PBS' "Sherlock" pulled off a string of surprise wins at the 2014 Emmy Awards, including lead and supporting actor trophies for stars Benedict Cumberbatch and Martin Freeman, who faced stiff competition in the crowded miniseries/movie category.
In the lead actor category, Cumberbatch -- who was absent from the ceremony -- faced off against Freeman (also nominated for his role on "Fargo") along with Billy Bob Thornton, Chiwetel Ejiofor, Idris Elba and Mark Ruffalo. Among pundits, consensus seemed split between Thornton and Ruffalo for the victory, but Academy voters seemed high on the cerebral British drama.
In the supporting actor race, Freeman was up against "Fargo" costar Colin Hanks, as well as "Normal Heart" stars Jim Parsons, Joe Mantello, Alfred Molina and Matt Bomer.
Series creator Steven Moffat's work on "Sherlock: His Last Vow" also won Outstanding Writing for a Miniseries, Movie or Dramatic Special, although the show missed out on scoring the Outstanding Miniseries award which went to Freeman's "Fargo," while "Normal Heart" scored best movie.
Backstage, Moffat told reporters, "I didn't think we'd win anything, genuinely... very shocked and surprised." While he pointed out that the show has won plenty of awards outside America, they had almost written off any chance of an Emmy given that the show is aging. "We're delighted that we've made it here and hopefully that it will get more people watching."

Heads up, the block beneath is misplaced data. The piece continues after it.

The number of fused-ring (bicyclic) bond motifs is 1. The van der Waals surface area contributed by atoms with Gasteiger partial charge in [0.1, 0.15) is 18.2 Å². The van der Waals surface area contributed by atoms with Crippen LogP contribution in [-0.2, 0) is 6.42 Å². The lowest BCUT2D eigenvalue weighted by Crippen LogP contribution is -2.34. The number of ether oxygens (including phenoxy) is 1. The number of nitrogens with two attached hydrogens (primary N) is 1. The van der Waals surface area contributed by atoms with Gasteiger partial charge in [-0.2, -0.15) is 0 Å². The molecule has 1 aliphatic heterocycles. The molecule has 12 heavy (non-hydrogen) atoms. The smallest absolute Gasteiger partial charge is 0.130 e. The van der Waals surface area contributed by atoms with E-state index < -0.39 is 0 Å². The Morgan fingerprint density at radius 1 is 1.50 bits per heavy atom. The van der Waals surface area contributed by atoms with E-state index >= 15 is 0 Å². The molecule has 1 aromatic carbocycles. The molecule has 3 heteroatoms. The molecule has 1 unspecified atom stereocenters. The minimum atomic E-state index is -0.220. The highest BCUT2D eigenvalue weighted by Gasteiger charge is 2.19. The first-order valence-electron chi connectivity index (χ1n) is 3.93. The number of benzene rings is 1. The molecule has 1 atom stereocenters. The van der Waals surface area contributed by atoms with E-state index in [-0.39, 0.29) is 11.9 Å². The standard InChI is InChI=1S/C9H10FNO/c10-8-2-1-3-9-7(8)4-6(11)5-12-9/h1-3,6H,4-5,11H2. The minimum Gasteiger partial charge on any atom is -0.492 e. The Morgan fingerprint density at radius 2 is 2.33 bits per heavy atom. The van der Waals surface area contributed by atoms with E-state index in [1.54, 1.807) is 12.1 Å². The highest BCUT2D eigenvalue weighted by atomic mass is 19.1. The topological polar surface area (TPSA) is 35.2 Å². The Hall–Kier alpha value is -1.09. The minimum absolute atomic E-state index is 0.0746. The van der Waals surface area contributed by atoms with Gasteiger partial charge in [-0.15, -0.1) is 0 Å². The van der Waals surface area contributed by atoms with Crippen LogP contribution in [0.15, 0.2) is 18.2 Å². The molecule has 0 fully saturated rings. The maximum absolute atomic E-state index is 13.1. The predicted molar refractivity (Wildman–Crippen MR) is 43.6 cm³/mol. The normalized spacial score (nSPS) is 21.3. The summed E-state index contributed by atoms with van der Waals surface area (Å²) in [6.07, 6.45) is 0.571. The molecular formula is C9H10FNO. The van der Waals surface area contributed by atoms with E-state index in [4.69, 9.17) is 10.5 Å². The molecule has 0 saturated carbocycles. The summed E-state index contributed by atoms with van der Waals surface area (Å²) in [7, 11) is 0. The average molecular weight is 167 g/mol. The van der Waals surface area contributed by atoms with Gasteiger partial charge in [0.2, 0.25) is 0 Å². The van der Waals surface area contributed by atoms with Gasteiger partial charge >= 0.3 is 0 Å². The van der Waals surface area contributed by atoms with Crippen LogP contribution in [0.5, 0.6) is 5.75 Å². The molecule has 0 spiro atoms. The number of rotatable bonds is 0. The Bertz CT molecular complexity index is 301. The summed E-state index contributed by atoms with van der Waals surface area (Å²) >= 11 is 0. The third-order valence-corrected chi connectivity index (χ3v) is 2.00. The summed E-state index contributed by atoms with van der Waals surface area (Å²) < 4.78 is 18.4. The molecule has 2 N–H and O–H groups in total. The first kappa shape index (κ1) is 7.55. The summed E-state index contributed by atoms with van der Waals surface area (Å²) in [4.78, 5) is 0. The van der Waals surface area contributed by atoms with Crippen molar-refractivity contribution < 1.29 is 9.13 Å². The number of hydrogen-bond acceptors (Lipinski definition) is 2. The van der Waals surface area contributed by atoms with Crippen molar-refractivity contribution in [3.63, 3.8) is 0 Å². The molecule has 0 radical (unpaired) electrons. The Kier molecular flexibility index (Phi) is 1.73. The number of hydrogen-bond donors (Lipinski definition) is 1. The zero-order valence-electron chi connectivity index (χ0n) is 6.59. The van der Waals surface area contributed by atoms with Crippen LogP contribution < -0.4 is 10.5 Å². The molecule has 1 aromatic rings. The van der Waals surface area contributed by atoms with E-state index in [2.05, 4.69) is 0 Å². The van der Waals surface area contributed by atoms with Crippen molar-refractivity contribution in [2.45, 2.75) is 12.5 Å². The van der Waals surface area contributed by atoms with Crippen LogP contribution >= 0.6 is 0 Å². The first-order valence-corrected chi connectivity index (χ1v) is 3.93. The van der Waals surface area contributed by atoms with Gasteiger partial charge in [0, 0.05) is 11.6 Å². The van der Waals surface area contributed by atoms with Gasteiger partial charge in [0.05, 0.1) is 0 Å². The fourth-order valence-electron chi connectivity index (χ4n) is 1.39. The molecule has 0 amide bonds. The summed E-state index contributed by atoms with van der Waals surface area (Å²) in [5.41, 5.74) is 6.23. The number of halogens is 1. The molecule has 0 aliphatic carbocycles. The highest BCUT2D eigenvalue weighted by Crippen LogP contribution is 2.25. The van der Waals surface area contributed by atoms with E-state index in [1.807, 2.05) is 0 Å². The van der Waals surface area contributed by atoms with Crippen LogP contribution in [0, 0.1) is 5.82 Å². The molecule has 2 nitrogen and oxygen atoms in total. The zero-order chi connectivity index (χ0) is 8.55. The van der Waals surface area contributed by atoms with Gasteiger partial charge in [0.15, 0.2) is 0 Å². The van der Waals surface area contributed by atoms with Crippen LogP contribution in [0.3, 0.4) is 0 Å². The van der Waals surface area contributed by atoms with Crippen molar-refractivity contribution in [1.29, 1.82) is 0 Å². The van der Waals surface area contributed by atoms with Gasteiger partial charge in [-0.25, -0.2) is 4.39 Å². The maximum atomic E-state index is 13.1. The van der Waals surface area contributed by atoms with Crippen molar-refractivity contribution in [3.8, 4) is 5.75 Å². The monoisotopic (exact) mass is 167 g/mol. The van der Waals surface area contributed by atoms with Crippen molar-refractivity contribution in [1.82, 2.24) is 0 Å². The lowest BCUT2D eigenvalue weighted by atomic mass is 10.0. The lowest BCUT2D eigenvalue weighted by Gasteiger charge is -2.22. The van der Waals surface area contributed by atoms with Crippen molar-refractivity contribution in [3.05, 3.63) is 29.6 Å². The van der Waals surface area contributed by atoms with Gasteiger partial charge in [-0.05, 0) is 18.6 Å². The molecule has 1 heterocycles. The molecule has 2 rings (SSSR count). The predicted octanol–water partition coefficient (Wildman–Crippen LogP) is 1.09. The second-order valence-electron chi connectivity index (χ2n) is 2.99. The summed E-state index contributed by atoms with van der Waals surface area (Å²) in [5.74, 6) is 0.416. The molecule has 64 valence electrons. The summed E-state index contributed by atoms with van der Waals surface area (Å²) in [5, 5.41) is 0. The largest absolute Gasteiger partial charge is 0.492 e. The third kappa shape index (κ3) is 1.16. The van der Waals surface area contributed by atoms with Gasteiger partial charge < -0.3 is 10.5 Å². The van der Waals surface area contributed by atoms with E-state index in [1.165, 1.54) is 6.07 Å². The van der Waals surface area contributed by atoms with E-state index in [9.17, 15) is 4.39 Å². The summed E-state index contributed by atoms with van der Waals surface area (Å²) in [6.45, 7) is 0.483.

As for how they plan to top last year's highly rated season, Moffat declared, "We have a plan to top it, and I do think our plan is devastating. We practically reduced our cast to tears by revealing the plan." He said he and co-creator Mark Gatiss are probably "more excited than we've ever been" about where the show is heading.
Moffat joked that Cumberbatch is now "too big to come to the Emmys," but admitted that wrangling the busy stars has always been a challenge, given that they have no ongoing deals with the cast and are required to pitch them every year. "We all know what's happening with 'Sherlock' is unusual, we know this won't happen again in our lives... we're keen to keep making 'Sherlock' as long as it's a good show," he promised.
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